By Amolika Bharti
Ever since I was young, all I could remember myself by was my black hair. It defined me, it embodied me, and it complemented me. I enjoyed looking in the mirror and seeing it, or running and feeling it flow beside my shoulder, and seeing the almost identical hair on my mother. Although my hair was essential to my identity, it also satisfied an internal superficial desire. A desire to look a certain way as I had always put much importance into physical appearance. I had been used to the way I looked for as long as I could remember, and I couldn't imagine presenting myself in any other way. There was only one thing I strived for: perfection. Overall, striving for an external idea of perfection is unhealthy to a person’s mindset and can blind one to having gratitude.
The summer before freshman year of highschool was filled with a frenzy as all my friends prepared for the “flashy life” of highschool—I did too. That summer I spent riding bikes, weaving in and out of my town, and imagining the perfect years to come. I also spent much time looking in my mirror trying to envision the better version of myself. I indulged in makeup and hair tutorials online or went on shopping sprees at the mall because I couldn't imagine perfection in any other way. My mantra at the time included: Perfection outwards equates to perfection inwards.
So one morning as I looked into my foggy bathroom mirror and began to comb my dripping wet hair, I was shocked to find strand after strand come out. This was not unusual, however more hair than I had imagined. After my hair dried, I ran my fingers through it, and to my surprise a fistful of hair adorned my hand. I ran my hand through it again, another fistfulI— a sense of panic overtook me almost immediately. I ran to my mother. My mother was just as puzzled as I: “What did you do to it?” she exclaimed. Her face changed from shocked to panicked as she ran her fingers through my hair and examined the remnants of my thick mane. I looked in the mirror. I was definitely not bald, but my hair was already visibly thinner than it had been before. I looked at myself in the mirror and the straw-like hair hanging to my shoulders. I felt like a stranger.
Visiting the doctor for my hair led to little explanation on my circumstance. Everything at the doctor’s office was monotone: the muted walls, her dull voice, and the stillness of the air. My eyes darted to the only pop of color: the children’s books which stood out in the depressing room because of course this was a pediatric office, a reminder of my childlike obsession with perfection. My doctor began to list numerous reasons for my conundrum. “It’s quite uncommon for a girl your age to be losing this much hair.” She laughed a little maybe to make the room seem less still, “There might be a dietary deficiency, hormone imbalance, or the possibility of thyroid…,” she stated clutching a clipboard and exchanged a couple of worried glances with my mother. I couldn't help but burst into tears, everything at the moment just felt like the end of the world. I had never experienced the possibility of being truly sick, I had only encountered the occasional fever or scraped knees, but I had at no time felt a true threat to my health.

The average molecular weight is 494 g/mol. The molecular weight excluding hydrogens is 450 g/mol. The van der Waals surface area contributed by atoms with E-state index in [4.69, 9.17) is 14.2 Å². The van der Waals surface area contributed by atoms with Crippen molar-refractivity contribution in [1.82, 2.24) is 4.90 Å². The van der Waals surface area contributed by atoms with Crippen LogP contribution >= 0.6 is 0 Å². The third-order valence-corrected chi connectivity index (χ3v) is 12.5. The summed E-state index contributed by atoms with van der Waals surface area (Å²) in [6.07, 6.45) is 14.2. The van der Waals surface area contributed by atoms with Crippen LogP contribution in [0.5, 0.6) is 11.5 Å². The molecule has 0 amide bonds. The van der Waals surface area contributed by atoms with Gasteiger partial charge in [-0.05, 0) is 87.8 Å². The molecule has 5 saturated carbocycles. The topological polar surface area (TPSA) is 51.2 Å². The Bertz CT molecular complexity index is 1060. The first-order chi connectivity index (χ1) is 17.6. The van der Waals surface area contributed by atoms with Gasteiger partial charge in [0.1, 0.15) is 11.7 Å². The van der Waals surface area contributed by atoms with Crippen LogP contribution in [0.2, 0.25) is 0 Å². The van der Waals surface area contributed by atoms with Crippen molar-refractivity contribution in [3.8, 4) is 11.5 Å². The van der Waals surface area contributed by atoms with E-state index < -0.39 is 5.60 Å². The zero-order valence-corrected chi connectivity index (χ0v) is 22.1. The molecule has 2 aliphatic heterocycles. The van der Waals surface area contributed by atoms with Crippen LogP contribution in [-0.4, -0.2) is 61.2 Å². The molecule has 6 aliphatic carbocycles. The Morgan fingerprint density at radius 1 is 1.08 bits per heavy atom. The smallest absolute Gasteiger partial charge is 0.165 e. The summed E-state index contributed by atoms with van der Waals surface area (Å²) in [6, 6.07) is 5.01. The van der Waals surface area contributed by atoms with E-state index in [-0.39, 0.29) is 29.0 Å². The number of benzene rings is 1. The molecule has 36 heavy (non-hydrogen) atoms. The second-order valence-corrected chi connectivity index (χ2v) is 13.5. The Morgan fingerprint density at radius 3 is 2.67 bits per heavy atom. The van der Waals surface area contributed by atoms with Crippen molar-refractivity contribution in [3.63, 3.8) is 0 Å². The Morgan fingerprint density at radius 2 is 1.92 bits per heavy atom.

I remember the painful six a.m trip to the doctor’s office so they could draw blood from my veins—the whole procedure repulsed me. I had never liked needles, but the idea that I could have a serious illness on top of that made me feel nauseous. I remember the week long process waiting for the lab results which would be concluded from my blood. It was the longest seven days I had ever experienced—each day tasted like a new level of anxiety. Eventually the lab results came, neatly wrapped in a padded envelope for me to open. I didn’t have thyroid, but the results did indicate I wasn’t getting all my nutrients, which could have contributed to the loss of my hair. An additional reason for the shedding could have been excess chlorine or the use of chemicals, which was a comment my doctor added at the end of her report. I was relieved after getting the results as I did not have a serious illness.
My hair did not magically start growing after that day of relief; however, it was a day my mindset began to start a healing process and I realized not to take my health for granted. The
summer had started out light hearted and full of innocent yet shallow aspirations but this event made me touch base with reality. As the summer changed to autumn and I began highschool, I cared less about the elaborate hairstyles and makeup looks all my friends were obsessing over. Instead of focusing on a superficial idea of perfection—which had always been a priority to me and what had been marketed to me from the media at such a young age—I embraced a more authentic idea of myself. What had seemed so important and vital to me at the beginning of the summer now just seemed like silly accessories or distractions to what was truly important. On the first day of school I wore a tight bun that tucked my hair all the way back. Although my black hair was hidden, I reassured myself there was more to me than just hair— I wasn’t just a combination of physical characteristics. I also monitored my diet for a good portion of the year to make sure I was getting all the nutrients I needed to sustain a complete diet. There comes a point in everyone’s adolescence where they have realizations about life and themselves. This was the summer I realized not to chase an image but be thankful for what I was blessed with. I was just grateful for my health and no longer sought “perfection.”